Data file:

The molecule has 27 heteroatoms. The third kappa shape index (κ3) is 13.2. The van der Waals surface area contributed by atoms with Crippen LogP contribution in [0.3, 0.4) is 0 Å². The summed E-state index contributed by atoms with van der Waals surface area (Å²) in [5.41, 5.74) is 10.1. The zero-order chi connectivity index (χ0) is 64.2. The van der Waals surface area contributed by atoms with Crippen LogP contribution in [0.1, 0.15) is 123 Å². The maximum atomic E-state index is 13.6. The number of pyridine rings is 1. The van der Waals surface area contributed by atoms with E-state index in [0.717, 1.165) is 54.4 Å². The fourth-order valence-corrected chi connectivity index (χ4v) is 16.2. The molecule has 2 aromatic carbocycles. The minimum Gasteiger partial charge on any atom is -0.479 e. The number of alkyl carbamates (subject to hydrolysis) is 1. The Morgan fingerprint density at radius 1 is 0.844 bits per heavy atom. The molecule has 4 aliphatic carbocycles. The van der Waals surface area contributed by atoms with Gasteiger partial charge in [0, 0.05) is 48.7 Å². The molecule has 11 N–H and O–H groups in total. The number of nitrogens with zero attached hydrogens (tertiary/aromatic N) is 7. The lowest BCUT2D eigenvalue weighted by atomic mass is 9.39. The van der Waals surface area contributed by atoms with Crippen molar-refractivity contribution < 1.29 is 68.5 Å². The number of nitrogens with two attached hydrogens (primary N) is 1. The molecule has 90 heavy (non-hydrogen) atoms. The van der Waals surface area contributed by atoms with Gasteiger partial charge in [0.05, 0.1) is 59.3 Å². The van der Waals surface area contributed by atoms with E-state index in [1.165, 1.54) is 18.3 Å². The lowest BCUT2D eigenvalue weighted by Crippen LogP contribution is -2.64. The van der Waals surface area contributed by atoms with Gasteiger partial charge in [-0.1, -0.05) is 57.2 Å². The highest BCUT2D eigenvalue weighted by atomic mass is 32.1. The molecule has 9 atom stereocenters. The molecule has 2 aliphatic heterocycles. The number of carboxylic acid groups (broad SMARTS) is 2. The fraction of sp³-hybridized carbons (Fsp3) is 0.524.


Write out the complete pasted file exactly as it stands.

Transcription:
The molecule has 27 heteroatoms. The third kappa shape index (κ3) is 13.2. The van der Waals surface area contributed by atoms with Crippen LogP contribution in [0.3, 0.4) is 0 Å². The summed E-state index contributed by atoms with van der Waals surface area (Å²) in [5.41, 5.74) is 10.1. The zero-order chi connectivity index (χ0) is 64.2. The van der Waals surface area contributed by atoms with Crippen LogP contribution in [0.1, 0.15) is 123 Å². The maximum atomic E-state index is 13.6. The number of pyridine rings is 1. The van der Waals surface area contributed by atoms with E-state index in [0.717, 1.165) is 54.4 Å². The fourth-order valence-corrected chi connectivity index (χ4v) is 16.2. The molecule has 2 aromatic carbocycles. The minimum Gasteiger partial charge on any atom is -0.479 e. The number of alkyl carbamates (subject to hydrolysis) is 1. The Morgan fingerprint density at radius 1 is 0.844 bits per heavy atom. The molecule has 4 aliphatic carbocycles. The van der Waals surface area contributed by atoms with Gasteiger partial charge in [0, 0.05) is 48.7 Å². The molecule has 11 N–H and O–H groups in total. The number of nitrogens with zero attached hydrogens (tertiary/aromatic N) is 7. The lowest BCUT2D eigenvalue weighted by atomic mass is 9.39. The van der Waals surface area contributed by atoms with Crippen molar-refractivity contribution < 1.29 is 68.5 Å². The number of nitrogens with two attached hydrogens (primary N) is 1. The molecule has 90 heavy (non-hydrogen) atoms. The van der Waals surface area contributed by atoms with Gasteiger partial charge in [0.05, 0.1) is 59.3 Å². The van der Waals surface area contributed by atoms with E-state index in [1.165, 1.54) is 18.3 Å². The lowest BCUT2D eigenvalue weighted by Crippen LogP contribution is -2.64. The van der Waals surface area contributed by atoms with Gasteiger partial charge in [-0.1, -0.05) is 57.2 Å². The highest BCUT2D eigenvalue weighted by atomic mass is 32.1. The molecule has 9 atom stereocenters. The molecule has 2 aliphatic heterocycles. The number of carboxylic acid groups (broad SMARTS) is 2. The fraction of sp³-hybridized carbons (Fsp3) is 0.524.